To use a generic example that won’t provoke a lawsuit, my four-year-old son is obsessed with dinosaurs. He gets a big smile on his face just from seeing fiberglass dinosaur statues. That being said, I can only imagine how much it would mean to him to interact with a dinosaur figure that actually moved, breathed, made sounds and reacted to his presence. His big smile would transform into giggling bliss if a Velociraptor leaned down and snorted in his face. Let’s not kid ourselves, though. Making things that are non-existent (or extinct in this case) come to life isn’t easy! It’s going to require continuous improvements in animatronics, puppeteering, costume design, special effects and sensor technologies by people who are devoted to those pursuits.
Personalization will also play a key role in our future. There’s a trend in giving guests the opportunity to buy a unique object (perhaps a bracelet or elegantly themed stick?) to carry with them. The idea is that they use this item throughout the day to interact with the themed world around them. When done well, the guests feel a personal connection to the item and the unique way in which their environment reacts to them.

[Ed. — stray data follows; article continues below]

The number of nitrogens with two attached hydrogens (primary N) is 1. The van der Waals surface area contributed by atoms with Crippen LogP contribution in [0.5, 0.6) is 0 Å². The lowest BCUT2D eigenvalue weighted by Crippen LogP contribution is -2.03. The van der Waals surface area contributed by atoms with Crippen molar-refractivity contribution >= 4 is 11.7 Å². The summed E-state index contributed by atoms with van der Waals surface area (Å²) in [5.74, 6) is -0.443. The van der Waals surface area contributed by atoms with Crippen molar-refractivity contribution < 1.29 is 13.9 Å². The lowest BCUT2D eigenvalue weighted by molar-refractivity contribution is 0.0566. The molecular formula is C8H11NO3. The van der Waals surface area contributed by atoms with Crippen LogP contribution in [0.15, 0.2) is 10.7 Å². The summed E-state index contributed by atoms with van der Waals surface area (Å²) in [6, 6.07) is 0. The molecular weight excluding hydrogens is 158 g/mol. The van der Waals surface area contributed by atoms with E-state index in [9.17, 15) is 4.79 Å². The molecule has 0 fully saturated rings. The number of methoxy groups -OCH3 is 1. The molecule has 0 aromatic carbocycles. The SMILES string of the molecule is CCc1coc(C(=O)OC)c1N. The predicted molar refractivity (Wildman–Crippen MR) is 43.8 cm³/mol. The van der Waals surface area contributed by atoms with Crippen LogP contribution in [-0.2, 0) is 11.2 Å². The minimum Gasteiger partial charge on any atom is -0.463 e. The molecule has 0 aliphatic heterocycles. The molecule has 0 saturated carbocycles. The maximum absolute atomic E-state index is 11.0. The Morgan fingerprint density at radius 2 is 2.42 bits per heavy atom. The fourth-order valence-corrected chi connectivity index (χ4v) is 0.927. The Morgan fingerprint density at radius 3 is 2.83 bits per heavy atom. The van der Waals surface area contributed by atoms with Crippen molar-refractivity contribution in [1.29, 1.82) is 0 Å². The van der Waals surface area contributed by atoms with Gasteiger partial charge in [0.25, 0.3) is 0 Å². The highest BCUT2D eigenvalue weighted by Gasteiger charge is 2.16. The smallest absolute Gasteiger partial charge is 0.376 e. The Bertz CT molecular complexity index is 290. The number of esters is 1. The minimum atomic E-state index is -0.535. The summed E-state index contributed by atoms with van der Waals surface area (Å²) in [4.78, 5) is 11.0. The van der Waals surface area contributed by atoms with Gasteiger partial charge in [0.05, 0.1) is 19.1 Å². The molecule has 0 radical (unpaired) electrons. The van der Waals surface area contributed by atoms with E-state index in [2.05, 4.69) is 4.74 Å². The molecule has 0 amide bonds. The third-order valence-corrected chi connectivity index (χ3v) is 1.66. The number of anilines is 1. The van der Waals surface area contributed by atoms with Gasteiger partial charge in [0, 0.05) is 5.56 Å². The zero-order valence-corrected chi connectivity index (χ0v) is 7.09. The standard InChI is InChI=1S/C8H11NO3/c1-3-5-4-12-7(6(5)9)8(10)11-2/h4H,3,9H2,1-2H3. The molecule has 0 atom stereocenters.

Advances in portable electronics, wireless communications, and database technologies will no doubt lead to these experiences being even more personal. To continue with my lawsuit-safe example, I imagine my son unearthing a Velociraptor claw at a dig site. Using RFID or other near-field identification technologies within the item, the characters and attractions would know him as “Daniel – World-Famous Velociraptor Hunter” and personalize their interactions with him. His prized discovery might even get him access to special areas like the paleontologist club, or access to special treats reserved for hungry excavators. When his day is over, he gets to go home with a souvenir that reminds him of the time when he discovered something incredible and was rewarded with a unique experience. There are countless examples of how this type of personalization tech can be used, but I can’t imagine a better way to draw guests deeper into an experience.